Are electronic signatures legal in Cameroon?

Electronic Signature has been legally recognised in Cameroon since 2010, since passing the OHADA Uniform Act on General Commercial Law and later by the Laws on Cyber Security and Cyber Criminality and the Law on Electronic Communication. Giving businesses the option to use them whilst trading.

Legal Model

Cameroon’s legal model is a tiered one. This means that Qualified Electronic Signature are seen as a legal type of e-signature. This doesn’t mean that a non-QES e-Signature can’t be submitted in court, but it will need additional evidence to support it.

Legal Classification

Cameroon is a bijural system with the English Common Law operating in the two regions: North West and South West. The French Civil Law operates in eight regions: Adamaoua, Centre, East, Far North, Littoral, North, West and South.

For more information see here and here.

 

Full Summary

Cameroon law highlights that a traditional signature isn’t necessarily required for a valid contract – contracts are considered valid if legally able individuals reach an agreement (this can be by agreeing verbally, electronically or by physically signing – Cameroon Civil Code; The Organisation pour l’Harmonisation en Afrique du Droit des Affaires (OHADA) Uniform Act on General Commercial Law). And The Laws on Electronic Commerce and Cyber Security and Cyber Criminality say that contracts can’t be refused for simply being electronic. However, these contracts may have to be supported in court with extra evidence. Electronic signature solutions can be used to provide these electronic documents, under Section 17 of the Law on Cyber Security and Cyber Criminality.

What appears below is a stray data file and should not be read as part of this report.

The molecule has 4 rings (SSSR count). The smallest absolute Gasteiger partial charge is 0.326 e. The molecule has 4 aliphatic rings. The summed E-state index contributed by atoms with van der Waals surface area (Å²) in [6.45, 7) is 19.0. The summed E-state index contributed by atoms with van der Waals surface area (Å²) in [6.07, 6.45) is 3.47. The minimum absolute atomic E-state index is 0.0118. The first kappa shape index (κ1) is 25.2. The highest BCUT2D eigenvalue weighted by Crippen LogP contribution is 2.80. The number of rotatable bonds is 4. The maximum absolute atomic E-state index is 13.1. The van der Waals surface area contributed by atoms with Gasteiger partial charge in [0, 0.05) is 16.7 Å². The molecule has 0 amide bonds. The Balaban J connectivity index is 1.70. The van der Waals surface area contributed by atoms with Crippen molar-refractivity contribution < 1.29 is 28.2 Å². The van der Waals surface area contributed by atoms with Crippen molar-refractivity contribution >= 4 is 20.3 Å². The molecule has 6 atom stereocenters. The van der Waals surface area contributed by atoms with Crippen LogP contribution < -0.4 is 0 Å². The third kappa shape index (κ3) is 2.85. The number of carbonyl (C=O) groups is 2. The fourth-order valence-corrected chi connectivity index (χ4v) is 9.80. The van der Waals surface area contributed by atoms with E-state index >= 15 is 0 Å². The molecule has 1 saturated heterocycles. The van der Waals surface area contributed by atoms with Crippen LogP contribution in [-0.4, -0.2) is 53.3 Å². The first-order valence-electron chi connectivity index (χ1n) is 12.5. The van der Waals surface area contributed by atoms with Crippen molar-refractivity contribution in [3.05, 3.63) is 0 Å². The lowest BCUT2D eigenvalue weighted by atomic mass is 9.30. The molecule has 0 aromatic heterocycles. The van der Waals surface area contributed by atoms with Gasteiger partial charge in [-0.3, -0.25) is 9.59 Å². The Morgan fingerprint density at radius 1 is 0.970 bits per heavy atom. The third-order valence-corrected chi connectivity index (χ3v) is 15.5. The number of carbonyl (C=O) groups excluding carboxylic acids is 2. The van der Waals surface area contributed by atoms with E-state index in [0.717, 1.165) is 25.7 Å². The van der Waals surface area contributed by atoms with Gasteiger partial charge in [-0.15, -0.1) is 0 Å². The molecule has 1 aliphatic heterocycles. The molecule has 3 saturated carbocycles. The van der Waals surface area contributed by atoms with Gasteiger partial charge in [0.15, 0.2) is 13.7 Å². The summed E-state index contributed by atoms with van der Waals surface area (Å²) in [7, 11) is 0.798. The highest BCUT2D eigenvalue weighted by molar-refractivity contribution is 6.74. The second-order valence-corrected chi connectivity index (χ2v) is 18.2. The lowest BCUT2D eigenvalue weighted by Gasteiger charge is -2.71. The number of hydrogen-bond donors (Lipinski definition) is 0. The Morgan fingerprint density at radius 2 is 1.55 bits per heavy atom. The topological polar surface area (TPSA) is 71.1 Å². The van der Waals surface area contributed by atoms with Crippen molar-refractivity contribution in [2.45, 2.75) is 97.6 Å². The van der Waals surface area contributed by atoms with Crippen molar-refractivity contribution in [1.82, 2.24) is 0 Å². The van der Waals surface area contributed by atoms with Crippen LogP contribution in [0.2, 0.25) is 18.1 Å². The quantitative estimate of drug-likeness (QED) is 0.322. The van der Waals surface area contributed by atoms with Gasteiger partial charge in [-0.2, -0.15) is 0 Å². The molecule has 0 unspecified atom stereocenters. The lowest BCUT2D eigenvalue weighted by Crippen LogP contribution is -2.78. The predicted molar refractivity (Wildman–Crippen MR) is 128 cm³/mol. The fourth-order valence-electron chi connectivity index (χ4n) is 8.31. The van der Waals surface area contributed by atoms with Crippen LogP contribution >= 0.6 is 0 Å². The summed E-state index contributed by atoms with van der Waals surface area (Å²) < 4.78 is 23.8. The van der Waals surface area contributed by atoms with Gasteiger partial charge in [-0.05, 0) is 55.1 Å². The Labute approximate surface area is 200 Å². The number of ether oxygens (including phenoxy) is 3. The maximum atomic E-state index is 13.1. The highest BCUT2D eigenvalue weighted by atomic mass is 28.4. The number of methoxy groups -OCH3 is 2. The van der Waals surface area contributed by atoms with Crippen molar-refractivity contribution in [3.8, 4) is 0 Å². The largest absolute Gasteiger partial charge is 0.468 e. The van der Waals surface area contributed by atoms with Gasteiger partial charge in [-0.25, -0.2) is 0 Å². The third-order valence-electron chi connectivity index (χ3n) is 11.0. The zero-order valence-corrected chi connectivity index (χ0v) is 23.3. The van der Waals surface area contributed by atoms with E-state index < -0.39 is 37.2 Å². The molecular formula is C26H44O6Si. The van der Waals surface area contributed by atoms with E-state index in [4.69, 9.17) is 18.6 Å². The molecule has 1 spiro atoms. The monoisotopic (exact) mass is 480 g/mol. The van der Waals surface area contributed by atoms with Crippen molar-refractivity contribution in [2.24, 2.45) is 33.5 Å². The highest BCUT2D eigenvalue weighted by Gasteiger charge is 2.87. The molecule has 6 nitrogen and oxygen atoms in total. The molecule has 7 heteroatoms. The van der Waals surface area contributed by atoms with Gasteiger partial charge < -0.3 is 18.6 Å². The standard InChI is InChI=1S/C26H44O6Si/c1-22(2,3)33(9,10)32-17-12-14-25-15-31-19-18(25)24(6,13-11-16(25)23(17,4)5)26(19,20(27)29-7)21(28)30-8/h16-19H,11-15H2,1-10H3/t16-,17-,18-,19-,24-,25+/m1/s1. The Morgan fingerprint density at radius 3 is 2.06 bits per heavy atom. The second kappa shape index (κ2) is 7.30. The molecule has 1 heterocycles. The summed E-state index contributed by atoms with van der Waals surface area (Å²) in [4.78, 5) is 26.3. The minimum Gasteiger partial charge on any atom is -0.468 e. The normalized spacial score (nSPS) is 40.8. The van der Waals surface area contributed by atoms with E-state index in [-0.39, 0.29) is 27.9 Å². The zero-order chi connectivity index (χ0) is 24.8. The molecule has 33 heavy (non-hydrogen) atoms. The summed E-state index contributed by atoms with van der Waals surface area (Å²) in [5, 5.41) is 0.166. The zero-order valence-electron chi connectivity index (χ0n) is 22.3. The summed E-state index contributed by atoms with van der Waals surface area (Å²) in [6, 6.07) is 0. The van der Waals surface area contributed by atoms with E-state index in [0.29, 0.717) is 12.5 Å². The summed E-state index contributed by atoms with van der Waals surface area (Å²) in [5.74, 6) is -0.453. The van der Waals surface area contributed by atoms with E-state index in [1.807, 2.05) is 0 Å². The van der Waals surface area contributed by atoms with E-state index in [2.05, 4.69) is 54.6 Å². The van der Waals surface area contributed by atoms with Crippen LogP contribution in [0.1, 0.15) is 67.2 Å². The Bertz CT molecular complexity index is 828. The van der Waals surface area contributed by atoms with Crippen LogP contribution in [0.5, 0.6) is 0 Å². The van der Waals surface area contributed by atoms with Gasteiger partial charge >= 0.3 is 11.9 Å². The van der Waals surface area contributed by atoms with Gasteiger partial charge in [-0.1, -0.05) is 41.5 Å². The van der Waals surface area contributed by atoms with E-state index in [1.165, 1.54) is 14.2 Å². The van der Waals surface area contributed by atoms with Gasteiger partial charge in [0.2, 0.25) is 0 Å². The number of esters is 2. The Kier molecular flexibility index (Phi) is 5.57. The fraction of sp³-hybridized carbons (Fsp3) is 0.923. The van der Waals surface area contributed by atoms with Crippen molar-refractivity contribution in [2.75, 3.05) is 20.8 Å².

Disclaimer

The information in the legality guides are for general information purposes only and are not intended to serve as legal advice. Laws governing electronic signature may change quickly, so Signable cannot guarantee that all the information on this site is current or correct. If you have specific legal questions about any of the information on this site, you should consult with a licensed attorney in your area.
Last updated on: January 2020